3. Swap

You can swap just about anything and I feel like the difference in prices would not need to matter. If someone else owns something you need and you have something they need, why not swap? If that one thing you own does not make you happy anymore and you need something else, why hold onto it? You can swap anything, you could even swap your computer for someone else’s phone. If you both get value out of that, do it! No resources are wasted this way since nobody gets rid of things, but there are also no new resources needed for production. Win-Win!

An example: you see this often with clothing. If you find a group of people, you can swap all together. Everybody brings clothes which they do not get value from any longer. You throw it all on one pile and swap! You might find something you will wear and others might wear your clothes.

4. Thrift

Can’t use what you have, borrow or swap something? And you feel like you do really need it? Then buy is secondhand. I’ve experienced that anything can be bought secondhand, you just have to look more carefully than most of us are used to. Visit some thrift shops, there are even a bunch online which makes the search even easier (Marktplaats in The Netherlands). Whenever I need something, I write it down on a list in my phone (which also makes you consider your purchase multiple times. Remember, do I really need this?) and whenever I visit a thrift shop I grab the list and look for those things. When you buy secondhand no new resources are needed since the thing you buy is basically someone else’s trash (which is already produced).

An example: I have not bought it, but I have even found secondhand underwear online and so that proves that just about anything can be bought secondhand.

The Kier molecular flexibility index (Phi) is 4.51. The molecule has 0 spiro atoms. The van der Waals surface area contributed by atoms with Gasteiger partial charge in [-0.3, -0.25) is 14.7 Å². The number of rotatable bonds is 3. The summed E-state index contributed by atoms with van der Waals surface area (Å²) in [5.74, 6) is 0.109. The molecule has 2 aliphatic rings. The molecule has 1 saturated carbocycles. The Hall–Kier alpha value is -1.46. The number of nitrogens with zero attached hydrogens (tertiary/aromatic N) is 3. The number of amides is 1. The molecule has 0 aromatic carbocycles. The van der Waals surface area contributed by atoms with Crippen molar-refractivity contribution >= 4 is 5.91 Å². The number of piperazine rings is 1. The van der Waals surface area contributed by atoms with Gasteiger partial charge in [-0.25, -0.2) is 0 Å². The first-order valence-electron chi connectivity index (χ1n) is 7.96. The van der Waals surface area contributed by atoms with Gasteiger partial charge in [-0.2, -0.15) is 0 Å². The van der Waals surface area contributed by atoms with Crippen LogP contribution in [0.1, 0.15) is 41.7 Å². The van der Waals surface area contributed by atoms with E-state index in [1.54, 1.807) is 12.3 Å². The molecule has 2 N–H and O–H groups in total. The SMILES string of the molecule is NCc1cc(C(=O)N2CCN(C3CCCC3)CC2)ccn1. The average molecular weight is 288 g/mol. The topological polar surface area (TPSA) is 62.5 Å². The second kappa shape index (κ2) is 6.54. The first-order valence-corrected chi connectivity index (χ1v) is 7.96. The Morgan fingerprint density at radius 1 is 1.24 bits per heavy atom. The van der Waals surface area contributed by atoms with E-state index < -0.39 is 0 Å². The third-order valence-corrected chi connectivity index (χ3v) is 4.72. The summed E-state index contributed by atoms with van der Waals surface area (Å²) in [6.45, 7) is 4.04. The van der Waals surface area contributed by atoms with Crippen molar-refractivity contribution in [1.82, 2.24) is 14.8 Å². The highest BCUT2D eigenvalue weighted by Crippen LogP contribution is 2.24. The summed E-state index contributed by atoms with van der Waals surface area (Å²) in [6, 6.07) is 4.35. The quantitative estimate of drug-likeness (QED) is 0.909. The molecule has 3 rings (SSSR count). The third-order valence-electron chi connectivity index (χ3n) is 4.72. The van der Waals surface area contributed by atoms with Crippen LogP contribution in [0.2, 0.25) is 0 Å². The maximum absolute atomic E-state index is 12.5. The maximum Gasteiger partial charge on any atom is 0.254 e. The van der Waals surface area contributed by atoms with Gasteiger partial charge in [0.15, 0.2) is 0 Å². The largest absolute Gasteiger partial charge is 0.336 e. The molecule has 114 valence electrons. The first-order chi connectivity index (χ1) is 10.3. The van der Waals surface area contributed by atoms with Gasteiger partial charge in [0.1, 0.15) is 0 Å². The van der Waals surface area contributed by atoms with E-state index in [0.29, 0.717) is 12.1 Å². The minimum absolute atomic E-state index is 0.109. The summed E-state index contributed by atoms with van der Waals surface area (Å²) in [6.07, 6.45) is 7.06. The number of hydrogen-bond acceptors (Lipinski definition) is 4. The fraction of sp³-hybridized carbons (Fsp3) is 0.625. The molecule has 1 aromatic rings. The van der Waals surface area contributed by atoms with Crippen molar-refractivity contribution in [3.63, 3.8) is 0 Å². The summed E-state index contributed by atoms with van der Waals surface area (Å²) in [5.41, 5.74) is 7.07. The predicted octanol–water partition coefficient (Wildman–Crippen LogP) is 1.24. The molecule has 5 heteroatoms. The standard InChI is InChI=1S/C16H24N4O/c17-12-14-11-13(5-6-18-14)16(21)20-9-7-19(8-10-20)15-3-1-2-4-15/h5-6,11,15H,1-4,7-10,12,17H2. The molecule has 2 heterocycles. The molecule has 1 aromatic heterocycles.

5. Make

Thrift shops are changing all the time, they might have different stuff next time you’re visiting. That’s why it’s good to be patient something. But what happens when you just can’t find something secondhand? Buying new is the last option, but there is one thing that you might be able to do in between. This is to make something yourself. You need to be a little creative here, but that might be fun!

Some examples: my mom makes bags out of old jeans! They’re very cool. If you’re looking for napkins, you can make those out of old sheets. And it’s useful that this step comes after thrifting, because you can for example then buy these sheets at a local thrift shop. If you’re not that handy with crafting things, you might have a friend who likes doing it. Just ask!

6. Buy new

If all of the above-mentioned steps are somehow not possible, then you buy new. For me, all these steps have reduced my new purchases by about 99% I’d say. I would like to emphasize that whenever you do buy new, please buy sustainable and ethical. An often heard excuse for not buying sustainable or ethical is a lack of money (which is bullsh*t for most people in the western world). If you reduce your purchases, you have more money left for the sustainable and ethical purchases. Which is great!

An example: about a year ago I bought some tights from Swedish Stockings. I really needed one and could not borrow, swap, thrift or make one. I chose Swedish Stockings because they’re a sustainable and ethical brand. The tights are expensive, but it’s definitely worth it.

These are the steps I consider whenever I buy something. Do you apply them?

Yours sincerely,
Romee